Ex-alcoholic Matt Scudder (Liam Neeson) is a private detective hired by drug dealer Kenny Kristo (Dan Stevens) to track down his wife’s killers. Along the way, Scudder befriends homeless teenager TJ (Brian ‘Astro’ Bradley) and uncovers a much darker tale of serial-killing sadomasochists, underground adult movies, and the Twelve Steps Program.
The film is based on a novel from a Lawrence Block series and references Philip Marlowe and Sam Spade, but does so in a way that suggests screenwriter/director Scott Frank looked them up on Wikipedia, half-remembered some of their stories, threw everything together, and went from there. The result is a tedious walk-through, combined with grungy violence, blatant chauvinism, two-dimensional characters, racial (and youth-related) stereotypes, unintentional or worryingly distasteful humour, and absolutely no tension or emotional connection whatsoever.
The loathsome attitude of its characters and narrative towards women, justice and money is repugnantly akin to the appallingly-directed, poorly-performed and right-wing Death Wish. Its most dramatic element is the fear that A Walk Among the Tombstones threatens to become A Nail in the Coffin for its star’s career. Fortunately, even this falls through as the film is far too dull and far too forgettable to even have the impact of a hammer hitting a nail.
Neeson was once one of the greatest and most soulful actors on screen and he still has a presence and a dignity that masterfully conveys his commitment to his craft and the talent he possesses. Nevertheless, even he cannot make this watchable (which is saying something considering that he has saved films like The Grey, Unknown and Taken from utter vacuity). Meanwhile, Stevens is clearly relishing roles that spring him from Downton Abbey’s starched shirts, and the potential in both himself and Bradley is evident, but each have made much more interesting films that showcase their full abilities.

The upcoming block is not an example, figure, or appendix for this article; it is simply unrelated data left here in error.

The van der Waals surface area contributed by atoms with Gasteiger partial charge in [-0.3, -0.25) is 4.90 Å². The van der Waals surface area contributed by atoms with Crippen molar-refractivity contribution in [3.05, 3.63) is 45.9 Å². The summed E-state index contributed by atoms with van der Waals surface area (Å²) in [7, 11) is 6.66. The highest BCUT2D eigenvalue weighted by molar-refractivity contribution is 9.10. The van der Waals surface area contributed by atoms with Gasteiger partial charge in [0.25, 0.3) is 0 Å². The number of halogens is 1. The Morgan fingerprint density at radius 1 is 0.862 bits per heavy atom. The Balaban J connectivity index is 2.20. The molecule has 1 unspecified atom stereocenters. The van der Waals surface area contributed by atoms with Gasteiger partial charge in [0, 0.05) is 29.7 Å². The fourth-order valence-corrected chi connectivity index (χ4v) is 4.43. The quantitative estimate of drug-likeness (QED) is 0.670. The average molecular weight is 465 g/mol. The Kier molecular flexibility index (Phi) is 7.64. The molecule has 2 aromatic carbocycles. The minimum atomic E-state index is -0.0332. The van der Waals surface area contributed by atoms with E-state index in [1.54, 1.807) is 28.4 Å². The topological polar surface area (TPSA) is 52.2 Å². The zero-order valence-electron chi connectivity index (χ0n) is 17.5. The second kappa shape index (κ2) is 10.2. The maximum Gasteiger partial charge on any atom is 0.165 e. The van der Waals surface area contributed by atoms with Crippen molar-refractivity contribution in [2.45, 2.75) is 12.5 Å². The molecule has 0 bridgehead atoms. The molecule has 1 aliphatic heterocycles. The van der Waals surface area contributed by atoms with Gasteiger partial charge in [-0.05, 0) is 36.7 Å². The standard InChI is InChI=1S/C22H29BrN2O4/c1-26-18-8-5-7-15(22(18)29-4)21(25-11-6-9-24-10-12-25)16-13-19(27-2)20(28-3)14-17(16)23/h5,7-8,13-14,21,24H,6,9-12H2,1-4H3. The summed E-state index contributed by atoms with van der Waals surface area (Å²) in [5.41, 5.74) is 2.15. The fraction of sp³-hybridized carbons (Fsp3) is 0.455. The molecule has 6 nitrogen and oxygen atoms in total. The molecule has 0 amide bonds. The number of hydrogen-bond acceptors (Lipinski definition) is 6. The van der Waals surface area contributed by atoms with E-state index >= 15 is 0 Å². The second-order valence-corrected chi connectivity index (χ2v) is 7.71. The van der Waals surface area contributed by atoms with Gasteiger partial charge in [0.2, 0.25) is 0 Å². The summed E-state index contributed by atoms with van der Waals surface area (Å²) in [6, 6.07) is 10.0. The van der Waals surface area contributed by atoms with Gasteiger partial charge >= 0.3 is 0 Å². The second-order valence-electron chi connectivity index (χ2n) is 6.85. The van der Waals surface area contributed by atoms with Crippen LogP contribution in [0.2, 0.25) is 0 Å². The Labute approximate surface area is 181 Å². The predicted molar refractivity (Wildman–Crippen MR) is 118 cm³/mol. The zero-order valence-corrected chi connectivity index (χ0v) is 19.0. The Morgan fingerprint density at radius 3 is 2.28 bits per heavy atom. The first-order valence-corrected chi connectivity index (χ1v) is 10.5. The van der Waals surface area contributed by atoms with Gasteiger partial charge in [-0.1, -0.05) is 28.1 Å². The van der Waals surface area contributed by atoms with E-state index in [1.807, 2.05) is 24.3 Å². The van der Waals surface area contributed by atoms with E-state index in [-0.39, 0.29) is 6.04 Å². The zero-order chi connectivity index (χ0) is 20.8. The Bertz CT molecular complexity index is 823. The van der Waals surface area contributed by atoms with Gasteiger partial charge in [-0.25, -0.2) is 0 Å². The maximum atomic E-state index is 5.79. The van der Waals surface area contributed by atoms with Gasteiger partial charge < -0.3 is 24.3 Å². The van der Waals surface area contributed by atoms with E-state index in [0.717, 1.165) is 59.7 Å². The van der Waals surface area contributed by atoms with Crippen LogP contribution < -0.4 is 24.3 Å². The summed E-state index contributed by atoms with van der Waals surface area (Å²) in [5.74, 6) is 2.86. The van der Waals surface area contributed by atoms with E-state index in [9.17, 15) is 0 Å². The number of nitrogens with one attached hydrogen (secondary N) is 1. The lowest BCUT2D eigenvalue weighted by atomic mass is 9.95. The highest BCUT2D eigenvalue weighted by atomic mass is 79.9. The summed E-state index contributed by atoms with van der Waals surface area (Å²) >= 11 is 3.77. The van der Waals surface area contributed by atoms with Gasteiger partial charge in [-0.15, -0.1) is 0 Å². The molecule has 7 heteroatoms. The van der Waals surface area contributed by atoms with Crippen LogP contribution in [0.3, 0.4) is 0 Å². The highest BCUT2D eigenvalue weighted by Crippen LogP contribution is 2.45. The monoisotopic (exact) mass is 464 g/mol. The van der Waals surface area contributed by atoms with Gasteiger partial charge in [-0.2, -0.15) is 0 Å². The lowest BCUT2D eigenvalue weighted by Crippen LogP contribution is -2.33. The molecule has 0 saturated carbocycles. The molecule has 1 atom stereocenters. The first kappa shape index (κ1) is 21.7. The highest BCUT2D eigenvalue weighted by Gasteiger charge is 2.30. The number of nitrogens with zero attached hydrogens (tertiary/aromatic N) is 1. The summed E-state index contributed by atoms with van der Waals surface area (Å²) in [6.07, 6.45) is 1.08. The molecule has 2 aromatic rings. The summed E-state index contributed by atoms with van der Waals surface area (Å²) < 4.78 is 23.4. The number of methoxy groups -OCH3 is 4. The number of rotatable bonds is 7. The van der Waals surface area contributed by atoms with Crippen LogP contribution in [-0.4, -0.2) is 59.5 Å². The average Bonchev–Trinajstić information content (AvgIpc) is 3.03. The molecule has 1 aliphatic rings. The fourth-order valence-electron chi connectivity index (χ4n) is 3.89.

Despite their well-intentioned pretensions to playing meaningful characters, the cast are entirely inconsequential in a hollow film that is nothing more than a clip show of Frank’s attempts to look like a good director.
In order to do this, Frank spends the first thirty minutes of the film experimenting with interesting camera angles and putting the plot on the back burner, before moving on to corny exposition and worn-out tropes of the hardboiled crime thriller. He clearly likes the genre he’s working in but his attempts to use as many of its stalwart phrases, narrative devices and character back stories as possible appears excruciatingly childish and ham-fisted, lacking even the slightest glimmer of the confident, breezy approach he seems to be aiming for.
Scudder’s dark past as a crooked, drunken cop who killed three robbers in the line of duty is an exhausted premise to begin with, but then Frank adds layers of affected dialogue in an effort to sound more like his source material. Instead, this gives the film an air of the “I’m a cop” sketch from Harry Enfield and Paul Whitehouse’s television series, in which two ‘cops’ sit in a bar drinking whiskey and talk in very thick American accents about the fact that they’re “cops” and how “a cop knows a cop” when a “cop” sees one.
Worse still, Frank seems confused about whether his film is set in the underworld of Philip Marlowe, the city of Charles Bronson’s gun-slinger from Death Wish, or the modern grime of Seven. As such, the dialogue is a bad imitation of novels from the 1940s, yet the visual tone and nasty sexual violence harks back to exploitation films of the 1970s, and the jokes about how Scudder needs TJ to work computers for him and a shot of the still standing World Trade Centre suggest a setting of the late 1990s.
On a good day, Frank’s direction looks like a decent episode of Law and Order rather than a gritty, credible thriller, as he attempts the skill of Scorsese with the nuance of Michael Winner. The opening credits depict a naked woman writhing in a white bed with a man who eventually turns out to be her captor, who has gagged and bound her. This strives to build up an erotic joke with a pitch-black punchline, but instead of a knowing nod acknowledging how good the director is, it provokes a sigh and an awkward grimace, which ultimately is the only appropriate response to this film.
Ill-conceived and poorly executed, Tombstones is mediocre at best, with sparse plot and shallow characterisation. The film is an ego-trip for its director, serving little purpose and leaving no lasting impression, neither providing entertainment nor provoking outrage, offering nothing but incessant blandness.